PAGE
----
How we all misunderstood Michael Jackson

Jan 17 2017 BY Gerald Onyango

Last week Michael Jackson’s name was in the headlines following the trailer for Sky Arts’ series Urban Myths hitting the net where it featured Joseph Fiennes portraying Jackson. The trailer caused a major uproar on social media with many lamenting their frustrations with Sky Arts for casting a white actor to play Michael Jackson. The person leading the outcry was none other than Michael Jackson’s eldest daughter, Paris Jackson, who said she was “incredibly offended” by Sky Arts’ decision. Subsequently, Sky opted to not air the episode with the Jackson family thanking the British network for doing so. With much being said about MJ’s race and identity in the past week, it made me think about just how misunderstood the King of Pop was throughout his short time on earth.

Michael Jackson’s identity has always been a constant puzzle to me and still continues to confuse me despite reaching adulthood. Not necessarily the fact that his complexion changed drastically over decades, but more so the fact it changed and there wasn’t much commentary around it at the time. I’ve asked my parents, colleagues and elders who were old enough during MJ’s peak on their thoughts of his many changing faces. While they all acknowledged it, they all seemed to shrug it off and refer to him being some form of fantastical being that you didn’t question what he did or how he looked, because was truly larger than life. I guess given that we’ve grown up in the social media age it’s startling that the biggest artist on the planet could constantly alter his look without much public scrutiny and a bombardment of questions. The obvious questions being the reason for such a drastic change and whether MJ was ultimately happy with being black – both of course were answered during his high-profile interview with Oprah in 1993.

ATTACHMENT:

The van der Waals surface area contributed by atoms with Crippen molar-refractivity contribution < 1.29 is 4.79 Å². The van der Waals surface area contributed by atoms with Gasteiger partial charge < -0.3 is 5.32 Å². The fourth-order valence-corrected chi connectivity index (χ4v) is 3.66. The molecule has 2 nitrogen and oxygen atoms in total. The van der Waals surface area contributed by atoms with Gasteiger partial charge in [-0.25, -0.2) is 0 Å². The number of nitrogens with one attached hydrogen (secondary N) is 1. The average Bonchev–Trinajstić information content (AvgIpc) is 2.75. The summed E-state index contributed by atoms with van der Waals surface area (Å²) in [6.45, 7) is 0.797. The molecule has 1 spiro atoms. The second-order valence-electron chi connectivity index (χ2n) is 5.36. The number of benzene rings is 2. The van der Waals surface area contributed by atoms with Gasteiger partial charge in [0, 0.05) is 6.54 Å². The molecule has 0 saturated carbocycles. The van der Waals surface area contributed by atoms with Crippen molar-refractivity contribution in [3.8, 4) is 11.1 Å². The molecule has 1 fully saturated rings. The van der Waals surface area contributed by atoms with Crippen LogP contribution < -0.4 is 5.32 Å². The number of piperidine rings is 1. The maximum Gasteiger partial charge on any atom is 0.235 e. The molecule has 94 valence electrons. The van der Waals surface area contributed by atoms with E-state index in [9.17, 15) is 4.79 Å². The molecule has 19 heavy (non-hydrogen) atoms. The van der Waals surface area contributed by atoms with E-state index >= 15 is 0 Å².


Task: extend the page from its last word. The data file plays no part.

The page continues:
With that being said, I do honestly think MJ was a proud African-American who did suffer from a skin disorder – a loss of pigmentation – forcing him to even out his skin tone. But I feel there are underlining issues that aren’t often mentioned and are too also overlooked in regards to Michael Jackon’s appearance. If we look at the great man’s career, he was the breadwinner for his family from age 8 and held all the pressure, demands and burdens of his family and, too, black hope in America when many at that age are still learning to ride a bicycle. In addition, we must remember that the majority of his life was spent in ‘Hollywood’ where everyone looks different to him, white is right, a world where if there’s something you don’t like about yourself you can head to Beverly Hills and instantly change it. It’s also the world where Disney and fantasy rule and your life and purpose for living is to solely entertain others ahead of your own wellbeing and ultimately your own happiness.

When you look at what MJ had to endure from age 8 until his death you can’t be too surprised as to why he made some of the decisions he did. While again I do think Michael Jackson was a proud African-American, I can’t help but think the environment he lived in perpetuated one that made him feel his own image was undesirable.  Add in the fact he had a skin disorder, second-degree burns to his scalp, a lack of childhood and private life, and the pressures of black America on his shoulders; the man was doomed from the very second he sang “I Want You Back”. If we look at today’s society where we’re well aware of the pressures of stardom and similarly have a better understanding of mental health, then if we were to look back at Michael Jackson’s circumstances and consider just what he had to endure during his life – but yet still dominate music for decades – you have to commend the man for his resolve and strength. There will never be an entertainer who is better than Michael Jackson and similarly I doubt there’ll be an artist who will be mentally stronger too.